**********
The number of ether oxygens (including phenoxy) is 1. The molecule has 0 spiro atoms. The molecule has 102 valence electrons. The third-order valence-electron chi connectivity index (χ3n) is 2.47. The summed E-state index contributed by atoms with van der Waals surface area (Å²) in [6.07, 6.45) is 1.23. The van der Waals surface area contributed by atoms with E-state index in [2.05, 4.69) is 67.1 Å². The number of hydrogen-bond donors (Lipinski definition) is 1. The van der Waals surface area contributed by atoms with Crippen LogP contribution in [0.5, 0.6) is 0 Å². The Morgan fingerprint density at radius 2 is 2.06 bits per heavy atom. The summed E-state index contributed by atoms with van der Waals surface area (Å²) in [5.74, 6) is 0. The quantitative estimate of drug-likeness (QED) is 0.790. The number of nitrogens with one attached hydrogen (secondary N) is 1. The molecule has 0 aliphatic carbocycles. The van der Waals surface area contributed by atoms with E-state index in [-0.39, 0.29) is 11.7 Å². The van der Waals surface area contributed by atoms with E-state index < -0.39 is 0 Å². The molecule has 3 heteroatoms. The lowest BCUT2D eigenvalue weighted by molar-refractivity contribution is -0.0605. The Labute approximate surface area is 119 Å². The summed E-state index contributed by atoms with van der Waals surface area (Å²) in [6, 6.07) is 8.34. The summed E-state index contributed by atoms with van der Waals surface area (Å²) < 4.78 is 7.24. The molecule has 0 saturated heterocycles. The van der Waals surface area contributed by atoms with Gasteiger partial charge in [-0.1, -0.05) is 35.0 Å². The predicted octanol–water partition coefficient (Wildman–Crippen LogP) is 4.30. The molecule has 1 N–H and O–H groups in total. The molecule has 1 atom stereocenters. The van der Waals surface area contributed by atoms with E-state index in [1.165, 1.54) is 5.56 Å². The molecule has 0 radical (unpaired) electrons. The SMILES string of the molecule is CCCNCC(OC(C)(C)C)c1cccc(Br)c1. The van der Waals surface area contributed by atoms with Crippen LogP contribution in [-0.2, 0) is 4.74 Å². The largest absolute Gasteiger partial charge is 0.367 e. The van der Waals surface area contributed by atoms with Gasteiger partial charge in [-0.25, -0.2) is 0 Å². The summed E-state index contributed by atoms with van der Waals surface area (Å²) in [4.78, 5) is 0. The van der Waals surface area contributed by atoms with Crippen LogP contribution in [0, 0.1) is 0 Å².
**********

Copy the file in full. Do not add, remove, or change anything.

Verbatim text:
The number of ether oxygens (including phenoxy) is 1. The molecule has 0 spiro atoms. The molecule has 102 valence electrons. The third-order valence-electron chi connectivity index (χ3n) is 2.47. The summed E-state index contributed by atoms with van der Waals surface area (Å²) in [6.07, 6.45) is 1.23. The van der Waals surface area contributed by atoms with E-state index in [2.05, 4.69) is 67.1 Å². The number of hydrogen-bond donors (Lipinski definition) is 1. The van der Waals surface area contributed by atoms with Crippen LogP contribution in [0.5, 0.6) is 0 Å². The Morgan fingerprint density at radius 2 is 2.06 bits per heavy atom. The summed E-state index contributed by atoms with van der Waals surface area (Å²) in [5.74, 6) is 0. The quantitative estimate of drug-likeness (QED) is 0.790. The number of nitrogens with one attached hydrogen (secondary N) is 1. The molecule has 0 aliphatic carbocycles. The van der Waals surface area contributed by atoms with E-state index in [-0.39, 0.29) is 11.7 Å². The van der Waals surface area contributed by atoms with E-state index < -0.39 is 0 Å². The molecule has 3 heteroatoms. The lowest BCUT2D eigenvalue weighted by molar-refractivity contribution is -0.0605. The Labute approximate surface area is 119 Å². The summed E-state index contributed by atoms with van der Waals surface area (Å²) in [6, 6.07) is 8.34. The summed E-state index contributed by atoms with van der Waals surface area (Å²) < 4.78 is 7.24. The molecule has 0 saturated heterocycles. The van der Waals surface area contributed by atoms with Gasteiger partial charge in [-0.1, -0.05) is 35.0 Å². The predicted octanol–water partition coefficient (Wildman–Crippen LogP) is 4.30. The molecule has 1 N–H and O–H groups in total. The molecule has 1 atom stereocenters. The van der Waals surface area contributed by atoms with E-state index in [1.165, 1.54) is 5.56 Å². The molecule has 0 radical (unpaired) electrons. The SMILES string of the molecule is CCCNCC(OC(C)(C)C)c1cccc(Br)c1. The van der Waals surface area contributed by atoms with Crippen LogP contribution in [-0.2, 0) is 4.74 Å². The largest absolute Gasteiger partial charge is 0.367 e. The van der Waals surface area contributed by atoms with Gasteiger partial charge in [-0.25, -0.2) is 0 Å². The summed E-state index contributed by atoms with van der Waals surface area (Å²) in [4.78, 5) is 0. The van der Waals surface area contributed by atoms with Crippen LogP contribution in [0, 0.1) is 0 Å².